4 min read

Building for Tomorrow: Why Resilient Construction Matters

WLLW explores how we can safeguard our homes against climate extremes.

Construction technology company ICON and architecture studio Lake Flato designed a 3D-printed home in Austin, Texas. ICON’s proprietary material, Lavacrete is designed to withstand extreme weather. Photography by Casey Dunn
Casa Flores designed by Fuster + Architects on the southeastern coast of Puerto Rico has been built to endure tropical storms with hurricane shutters being incorporated into the design. Photo courtesy of Jaime Navarro

"Research shows that the proportion of people across the globe living in flood-prone areas has risen by 20 percent since 2000."

Mighty Buildings designed a 3D printed, net-zero home in Desert Hot Springs, California. This technology increases the home’s resilience to hurricane winds, flooding, fire, mold and extreme temperatures. Photography courtesy of Might Buildings by HANA Agency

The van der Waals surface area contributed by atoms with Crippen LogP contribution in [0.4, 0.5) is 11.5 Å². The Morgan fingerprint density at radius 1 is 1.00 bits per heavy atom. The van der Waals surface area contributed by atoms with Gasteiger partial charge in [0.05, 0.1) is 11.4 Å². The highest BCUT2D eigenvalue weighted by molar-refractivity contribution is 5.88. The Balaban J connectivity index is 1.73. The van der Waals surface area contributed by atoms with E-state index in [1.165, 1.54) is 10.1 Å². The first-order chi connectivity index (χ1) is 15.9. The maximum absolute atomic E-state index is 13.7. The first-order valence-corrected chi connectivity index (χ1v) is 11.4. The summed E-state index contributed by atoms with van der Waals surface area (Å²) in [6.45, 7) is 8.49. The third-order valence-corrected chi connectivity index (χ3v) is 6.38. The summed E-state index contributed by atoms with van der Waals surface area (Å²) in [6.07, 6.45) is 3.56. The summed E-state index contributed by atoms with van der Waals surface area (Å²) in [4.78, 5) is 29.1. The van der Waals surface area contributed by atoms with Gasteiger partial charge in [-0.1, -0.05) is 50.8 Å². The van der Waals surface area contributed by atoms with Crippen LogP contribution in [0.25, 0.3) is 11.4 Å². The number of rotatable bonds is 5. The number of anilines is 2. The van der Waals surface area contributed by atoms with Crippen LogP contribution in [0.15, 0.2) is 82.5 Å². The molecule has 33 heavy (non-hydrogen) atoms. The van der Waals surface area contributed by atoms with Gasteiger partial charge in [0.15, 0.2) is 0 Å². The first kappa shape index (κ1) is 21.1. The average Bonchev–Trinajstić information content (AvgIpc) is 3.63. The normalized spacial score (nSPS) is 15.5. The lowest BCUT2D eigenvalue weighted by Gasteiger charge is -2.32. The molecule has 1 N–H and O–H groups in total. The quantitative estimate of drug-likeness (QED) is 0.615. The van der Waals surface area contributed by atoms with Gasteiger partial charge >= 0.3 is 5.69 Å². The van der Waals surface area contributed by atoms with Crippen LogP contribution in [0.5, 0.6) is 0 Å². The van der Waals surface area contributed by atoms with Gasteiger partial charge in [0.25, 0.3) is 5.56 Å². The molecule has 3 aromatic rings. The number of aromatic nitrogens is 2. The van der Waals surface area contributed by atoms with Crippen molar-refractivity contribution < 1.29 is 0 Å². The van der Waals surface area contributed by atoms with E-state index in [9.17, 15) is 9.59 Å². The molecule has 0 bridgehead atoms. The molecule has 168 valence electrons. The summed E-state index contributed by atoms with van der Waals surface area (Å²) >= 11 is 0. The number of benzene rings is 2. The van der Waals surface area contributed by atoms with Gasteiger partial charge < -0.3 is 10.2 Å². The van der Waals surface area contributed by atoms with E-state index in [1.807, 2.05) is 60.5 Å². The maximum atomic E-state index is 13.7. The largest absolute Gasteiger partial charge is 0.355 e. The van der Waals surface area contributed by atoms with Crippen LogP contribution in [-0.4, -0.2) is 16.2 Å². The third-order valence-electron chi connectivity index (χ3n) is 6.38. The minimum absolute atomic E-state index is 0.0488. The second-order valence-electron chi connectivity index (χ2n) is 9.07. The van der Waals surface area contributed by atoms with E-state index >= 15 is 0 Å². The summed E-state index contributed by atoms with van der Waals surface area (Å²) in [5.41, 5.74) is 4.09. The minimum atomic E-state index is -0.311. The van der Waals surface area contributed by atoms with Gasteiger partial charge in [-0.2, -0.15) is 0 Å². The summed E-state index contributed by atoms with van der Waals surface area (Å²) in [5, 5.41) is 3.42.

Australian studio Nielsen Jenkins designed Mt Coot-Tha House in a suburb of Brisbane with high blockwork walls to protect it from bushfires. Photography courtesy of Tom Ross
Landscape architects Shma Company chose more than 20 different plant species on the urban plot of Forest House in Bangkok including different variety of trees, vegetables and herbs. Photo courtesy of Prapan Napawongdee
Shinminka House, on Japan’s island of Okinawa designed by ISSHO Architects. Designed to withstand devastating typhoon winds while still allowing for cross-ventilation. Photo courtesy of Koichi Torimura
Shinminka House. Photo courtesy of Koichi Torimura
Shinminka House. Photo courtesy of Koichi Torimura